In Bangalore Uber is charging a base fare of 150 rupees ($2.50), and a minimum of 250 rupees (~$4). It has secured an undisclosed number of Mercedes, Toyota Corolla Altis and Honda Civics for the task, but being conveyed in the lap of luxury will cost Indians 20 rupees per kilometre, and a waiting time of two rupees per minute — this usually ends up being quite lucrative considering the lengthy waiting times on Bangalore’s heavily congested, poorly constructed roads. There’s also a 100 rupee cancellation fee if you give the Uber driver a bum steer.
It might sound cheap by western standards but it doesn’t compare with the competition.
The country’s biggest radio taxi service, Meru Cabs, with a fleet of 5,500 air-conditioned small sedans, doesn’t charge a call out fee. It charges 80 rupees for the first four kilometres and 19.50 rupees for every additional kilometre. Waiting time is 10 rupees for 15 minutes. Meru recently launched mobile apps to boost its bookings.
So that means that a Uber cab will cost twice as much as the competition, who also don’t charge you a cancellation fee. A fare of 150 rupees in other taxis would get you from the centre of Bangalore “CBD” to the city’s outskirts, which are around 15 kilometres to 20 kilometres away. Uber’s flat rate of 2000 rupees to travel to the airport from the main city area, is nearly double what you would pay the other operators.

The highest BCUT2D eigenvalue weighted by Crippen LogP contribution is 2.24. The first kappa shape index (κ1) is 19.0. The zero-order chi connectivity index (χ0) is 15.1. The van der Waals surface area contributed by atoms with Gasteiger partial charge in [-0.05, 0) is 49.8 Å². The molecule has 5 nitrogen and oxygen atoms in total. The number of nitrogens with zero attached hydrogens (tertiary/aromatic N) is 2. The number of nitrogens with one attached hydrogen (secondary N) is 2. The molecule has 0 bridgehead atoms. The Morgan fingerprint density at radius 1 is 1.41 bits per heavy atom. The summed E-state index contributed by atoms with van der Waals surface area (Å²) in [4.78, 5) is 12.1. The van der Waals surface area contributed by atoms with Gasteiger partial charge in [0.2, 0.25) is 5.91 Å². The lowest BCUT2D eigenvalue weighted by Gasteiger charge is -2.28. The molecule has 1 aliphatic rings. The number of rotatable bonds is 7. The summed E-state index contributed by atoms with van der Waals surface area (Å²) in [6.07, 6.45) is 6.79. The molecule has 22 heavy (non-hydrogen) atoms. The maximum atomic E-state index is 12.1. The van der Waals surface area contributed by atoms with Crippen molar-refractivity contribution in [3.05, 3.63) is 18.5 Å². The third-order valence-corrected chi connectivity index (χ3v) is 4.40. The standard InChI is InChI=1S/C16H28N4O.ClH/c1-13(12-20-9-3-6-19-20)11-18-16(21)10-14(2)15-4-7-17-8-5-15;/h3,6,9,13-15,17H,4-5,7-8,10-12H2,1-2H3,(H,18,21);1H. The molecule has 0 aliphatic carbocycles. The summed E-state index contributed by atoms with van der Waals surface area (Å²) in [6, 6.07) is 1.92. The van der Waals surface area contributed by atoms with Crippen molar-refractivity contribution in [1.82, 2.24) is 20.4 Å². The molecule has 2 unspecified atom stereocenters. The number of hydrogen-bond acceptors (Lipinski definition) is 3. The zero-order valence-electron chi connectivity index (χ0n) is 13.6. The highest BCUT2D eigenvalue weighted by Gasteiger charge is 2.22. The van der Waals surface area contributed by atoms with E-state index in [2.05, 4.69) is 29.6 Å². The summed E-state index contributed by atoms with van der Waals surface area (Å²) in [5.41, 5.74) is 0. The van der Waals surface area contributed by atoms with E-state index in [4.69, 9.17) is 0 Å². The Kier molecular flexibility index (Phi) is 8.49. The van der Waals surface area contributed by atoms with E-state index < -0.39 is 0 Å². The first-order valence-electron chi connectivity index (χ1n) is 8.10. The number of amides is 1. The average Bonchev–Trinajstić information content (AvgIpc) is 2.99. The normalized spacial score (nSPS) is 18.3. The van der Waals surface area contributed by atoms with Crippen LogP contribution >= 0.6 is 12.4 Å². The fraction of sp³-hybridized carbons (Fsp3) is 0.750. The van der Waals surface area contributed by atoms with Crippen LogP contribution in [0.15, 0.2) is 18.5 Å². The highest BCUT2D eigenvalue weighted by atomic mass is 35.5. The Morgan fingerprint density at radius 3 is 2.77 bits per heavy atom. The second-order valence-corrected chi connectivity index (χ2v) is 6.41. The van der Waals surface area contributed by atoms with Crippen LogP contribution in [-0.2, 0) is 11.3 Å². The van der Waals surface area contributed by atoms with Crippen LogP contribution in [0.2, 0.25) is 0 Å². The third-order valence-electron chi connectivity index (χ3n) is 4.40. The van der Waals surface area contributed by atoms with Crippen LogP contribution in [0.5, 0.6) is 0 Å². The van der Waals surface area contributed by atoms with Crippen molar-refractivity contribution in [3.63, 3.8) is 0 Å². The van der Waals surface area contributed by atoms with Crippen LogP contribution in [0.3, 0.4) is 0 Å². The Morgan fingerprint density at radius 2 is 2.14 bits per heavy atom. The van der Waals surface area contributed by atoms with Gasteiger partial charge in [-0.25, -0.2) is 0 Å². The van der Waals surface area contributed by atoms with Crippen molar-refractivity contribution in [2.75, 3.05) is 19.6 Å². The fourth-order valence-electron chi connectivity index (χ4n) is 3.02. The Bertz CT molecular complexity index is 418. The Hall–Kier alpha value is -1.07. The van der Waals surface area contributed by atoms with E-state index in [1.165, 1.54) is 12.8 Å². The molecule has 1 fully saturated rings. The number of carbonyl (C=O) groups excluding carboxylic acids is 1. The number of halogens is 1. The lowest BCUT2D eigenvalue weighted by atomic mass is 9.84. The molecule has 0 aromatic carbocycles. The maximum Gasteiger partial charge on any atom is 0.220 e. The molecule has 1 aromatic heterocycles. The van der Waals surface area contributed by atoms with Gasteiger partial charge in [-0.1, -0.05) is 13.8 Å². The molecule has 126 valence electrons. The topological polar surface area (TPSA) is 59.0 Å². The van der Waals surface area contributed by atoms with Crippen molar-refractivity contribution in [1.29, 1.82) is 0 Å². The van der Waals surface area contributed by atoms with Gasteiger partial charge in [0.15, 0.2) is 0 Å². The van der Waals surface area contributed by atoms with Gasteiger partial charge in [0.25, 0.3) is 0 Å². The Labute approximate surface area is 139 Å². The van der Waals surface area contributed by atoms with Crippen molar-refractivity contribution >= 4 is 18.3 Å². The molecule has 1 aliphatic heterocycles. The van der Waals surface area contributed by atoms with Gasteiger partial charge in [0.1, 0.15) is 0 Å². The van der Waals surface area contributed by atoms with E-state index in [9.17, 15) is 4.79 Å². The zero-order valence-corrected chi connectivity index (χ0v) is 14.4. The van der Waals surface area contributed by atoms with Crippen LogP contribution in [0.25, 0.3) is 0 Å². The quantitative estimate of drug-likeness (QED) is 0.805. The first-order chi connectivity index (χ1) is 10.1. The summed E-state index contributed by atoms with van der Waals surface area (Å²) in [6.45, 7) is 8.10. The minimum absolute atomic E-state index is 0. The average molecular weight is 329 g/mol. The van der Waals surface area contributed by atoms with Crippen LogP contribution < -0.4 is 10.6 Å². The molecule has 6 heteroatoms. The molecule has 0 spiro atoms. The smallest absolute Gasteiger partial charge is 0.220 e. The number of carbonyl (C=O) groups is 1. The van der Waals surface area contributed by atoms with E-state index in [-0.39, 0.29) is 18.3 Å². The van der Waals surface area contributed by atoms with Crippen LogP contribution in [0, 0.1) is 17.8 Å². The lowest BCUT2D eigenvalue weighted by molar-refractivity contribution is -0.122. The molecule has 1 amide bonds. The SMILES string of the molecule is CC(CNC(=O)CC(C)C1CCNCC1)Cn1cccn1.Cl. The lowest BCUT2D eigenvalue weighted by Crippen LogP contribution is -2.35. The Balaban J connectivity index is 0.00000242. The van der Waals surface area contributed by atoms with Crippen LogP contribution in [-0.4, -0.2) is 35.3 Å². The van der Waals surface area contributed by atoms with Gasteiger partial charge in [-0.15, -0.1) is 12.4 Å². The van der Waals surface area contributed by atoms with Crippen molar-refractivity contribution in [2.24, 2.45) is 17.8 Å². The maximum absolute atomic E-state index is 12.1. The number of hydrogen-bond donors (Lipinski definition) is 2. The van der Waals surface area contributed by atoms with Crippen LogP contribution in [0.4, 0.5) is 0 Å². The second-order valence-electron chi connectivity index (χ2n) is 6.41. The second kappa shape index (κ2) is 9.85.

If you are comfortable venturing in an open, small-moving, lawnmower-engine powered three wheeler, known as ‘autorickshaws’, you can travel for about half or two-thirds of the expense of a regular taxi — or about the quarter of the price of an Uber cab.
All other operators accept cash, while Uber requires a valid credit card to sign up which is a huge barrier to entry in a country where most of the population still transact using paper money.
Already there have been a few teething problems with first customers hoping to participate in the pilot, but the firm has been very responsive on Twitter and appears to have waived the mobile verification process. Customer can also book via the website.
Uber’s Indian soft-launch involved ferrying two of Bangalore’s rich celebrities, but that leaves question marks over a strategy to target the city’s minority elite. Here, most of the wealthy locals and well-resourced foreigners have access to a car, either their own or via their employer, which comes with a full-time driver — who cost about 10,000 rupees per month ($160) or just over 300 rupees a day — to chauffeur them at a moment’s notice.